Antimicrobials have made headlines in agriculture for a long time, and usually not positive ones.
Especially for people removed from agriculture, the industry has become an easy scapegoat for the devastating effects that antimicrobial resistance has had — or could have — on human and animal health. But have “antimicrobial” and “agriculture” become synonymous due to actual misuse, or rather because of misunderstanding?
First off, we have to know what antimicrobial resistance actually is. According to the World Health Organization, antimicrobial resistance is what happens “when bacteria, fungi, viruses and parasites no longer respond to antimicrobial drugs.” Which means that if antimicrobial drugs are overprescribed or underdosed, bacteria and viruses can learn to combat the drugs that are supposed to kill them.
This is a major concern because many bacteria, viruses, fungi and parasites that we don’t even shake a stick at right now could become a big health threat.
The WHO states that urinary tract infections, which are very common and often caused by E. coli bacteria, are becoming harder to treat with standard prescriptions. In 2020, the WHO found that 20 percent of UTI cases showed reduced susceptibility to common antibacterial drugs.
But where did agriculture and antimicrobials begin their tumultuous history?
It’s safe to say that when antimicrobials exploded in popularity in the mid 1900s, they were overused — judging by what we now know. Putting antibiotics in feed or water allowed farmers to prevent common diseases rather than have to treat them later — it was a preventive rather than curative approach. Animals were never given a chance to get sick and ended up growing quicker, bigger, and healthier.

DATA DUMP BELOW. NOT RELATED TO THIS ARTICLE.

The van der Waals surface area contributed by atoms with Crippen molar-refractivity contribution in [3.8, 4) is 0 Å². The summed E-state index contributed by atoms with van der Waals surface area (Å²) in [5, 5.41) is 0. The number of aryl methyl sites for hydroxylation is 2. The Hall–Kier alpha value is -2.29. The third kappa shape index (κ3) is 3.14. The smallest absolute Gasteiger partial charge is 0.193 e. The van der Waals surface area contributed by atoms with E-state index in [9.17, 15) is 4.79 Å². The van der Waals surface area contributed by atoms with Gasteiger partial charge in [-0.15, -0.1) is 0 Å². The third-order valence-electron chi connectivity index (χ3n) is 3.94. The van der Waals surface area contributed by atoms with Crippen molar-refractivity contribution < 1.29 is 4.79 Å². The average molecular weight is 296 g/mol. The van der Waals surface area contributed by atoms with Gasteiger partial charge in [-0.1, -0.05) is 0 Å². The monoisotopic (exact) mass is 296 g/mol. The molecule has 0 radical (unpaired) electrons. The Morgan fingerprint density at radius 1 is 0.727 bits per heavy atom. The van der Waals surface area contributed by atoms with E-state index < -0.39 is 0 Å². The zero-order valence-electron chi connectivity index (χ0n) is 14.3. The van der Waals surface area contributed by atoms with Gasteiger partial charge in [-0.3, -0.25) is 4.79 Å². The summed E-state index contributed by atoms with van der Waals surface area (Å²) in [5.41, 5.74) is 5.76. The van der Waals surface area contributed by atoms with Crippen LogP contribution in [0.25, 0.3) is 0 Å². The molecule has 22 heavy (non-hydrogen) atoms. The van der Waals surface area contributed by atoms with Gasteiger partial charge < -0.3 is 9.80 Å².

This widespread preventive use of antimicrobials gave agriculture a very bad rep when it came to drug use. As new research comes out about how antimicrobials work and should be used, farmers follow the new guidelines under their veterinarian’s consent and guidance.
Fast forward to 2023, and antimicrobial use in agriculture has gone down exponentially. As an industry, we shifted from using antimicrobials in a broad-based way to using them on a targeted and case-by-case basis.
Graphs from the FDA show that antimicrobial sales compared with livestock inventory have declined significantly since 2015, which was a peak year in antimicrobial sales.
In 2023, the U.S. Food and Drug Administration’s Center for Veterinary Medicine published guidance on the availability of antimicrobials, making antimicrobial drugs no longer available over the counter for farmers. This change wasn’t a big deal for many farmers, as they get all their treatments through vets, but this did impact some farmers who used to be able to pick up common antimicrobials at their local farm supply store.